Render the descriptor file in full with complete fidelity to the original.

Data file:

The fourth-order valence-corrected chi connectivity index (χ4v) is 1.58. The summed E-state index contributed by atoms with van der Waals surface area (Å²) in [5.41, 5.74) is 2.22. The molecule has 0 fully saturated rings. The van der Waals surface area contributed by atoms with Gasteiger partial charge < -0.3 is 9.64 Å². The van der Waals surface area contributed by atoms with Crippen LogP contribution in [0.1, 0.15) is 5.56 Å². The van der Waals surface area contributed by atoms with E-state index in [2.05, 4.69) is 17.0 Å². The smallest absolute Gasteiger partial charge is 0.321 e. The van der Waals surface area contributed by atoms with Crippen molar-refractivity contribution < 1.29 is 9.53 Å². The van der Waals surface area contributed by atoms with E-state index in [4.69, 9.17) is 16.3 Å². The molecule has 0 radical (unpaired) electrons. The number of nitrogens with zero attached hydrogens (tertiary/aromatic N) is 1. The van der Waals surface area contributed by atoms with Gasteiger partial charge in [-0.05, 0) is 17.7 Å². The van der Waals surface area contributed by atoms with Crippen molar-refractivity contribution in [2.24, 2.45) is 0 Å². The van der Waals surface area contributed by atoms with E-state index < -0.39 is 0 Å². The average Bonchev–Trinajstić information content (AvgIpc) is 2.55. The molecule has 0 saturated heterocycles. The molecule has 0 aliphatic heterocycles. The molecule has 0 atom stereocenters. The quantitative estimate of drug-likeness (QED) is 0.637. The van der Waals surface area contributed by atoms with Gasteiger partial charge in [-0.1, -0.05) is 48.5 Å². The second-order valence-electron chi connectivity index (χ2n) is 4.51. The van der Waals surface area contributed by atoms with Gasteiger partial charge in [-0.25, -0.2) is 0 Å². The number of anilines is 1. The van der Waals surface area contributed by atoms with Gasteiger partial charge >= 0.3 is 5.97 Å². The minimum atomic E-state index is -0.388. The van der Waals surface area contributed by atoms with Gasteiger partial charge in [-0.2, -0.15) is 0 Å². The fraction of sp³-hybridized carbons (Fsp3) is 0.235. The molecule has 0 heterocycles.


The fourth-order valence-corrected chi connectivity index (χ4v) is 1.58. The summed E-state index contributed by atoms with van der Waals surface area (Å²) in [5.41, 5.74) is 2.22. The molecule has 0 fully saturated rings. The van der Waals surface area contributed by atoms with Gasteiger partial charge < -0.3 is 9.64 Å². The van der Waals surface area contributed by atoms with Crippen LogP contribution in [0.1, 0.15) is 5.56 Å². The van der Waals surface area contributed by atoms with E-state index in [2.05, 4.69) is 17.0 Å². The smallest absolute Gasteiger partial charge is 0.321 e. The van der Waals surface area contributed by atoms with Crippen molar-refractivity contribution < 1.29 is 9.53 Å². The van der Waals surface area contributed by atoms with E-state index in [4.69, 9.17) is 16.3 Å². The molecule has 0 radical (unpaired) electrons. The number of nitrogens with zero attached hydrogens (tertiary/aromatic N) is 1. The van der Waals surface area contributed by atoms with Gasteiger partial charge in [-0.05, 0) is 17.7 Å². The van der Waals surface area contributed by atoms with Crippen molar-refractivity contribution in [2.24, 2.45) is 0 Å². The van der Waals surface area contributed by atoms with E-state index < -0.39 is 0 Å². The average Bonchev–Trinajstić information content (AvgIpc) is 2.55. The molecule has 0 saturated heterocycles. The molecule has 0 aliphatic heterocycles. The molecule has 0 atom stereocenters. The quantitative estimate of drug-likeness (QED) is 0.637. The van der Waals surface area contributed by atoms with Gasteiger partial charge in [-0.1, -0.05) is 48.5 Å². The second-order valence-electron chi connectivity index (χ2n) is 4.51. The van der Waals surface area contributed by atoms with Gasteiger partial charge in [-0.25, -0.2) is 0 Å². The number of anilines is 1. The van der Waals surface area contributed by atoms with Gasteiger partial charge >= 0.3 is 5.97 Å². The minimum atomic E-state index is -0.388. The van der Waals surface area contributed by atoms with Gasteiger partial charge in [-0.2, -0.15) is 0 Å². The fraction of sp³-hybridized carbons (Fsp3) is 0.235. The molecule has 0 heterocycles.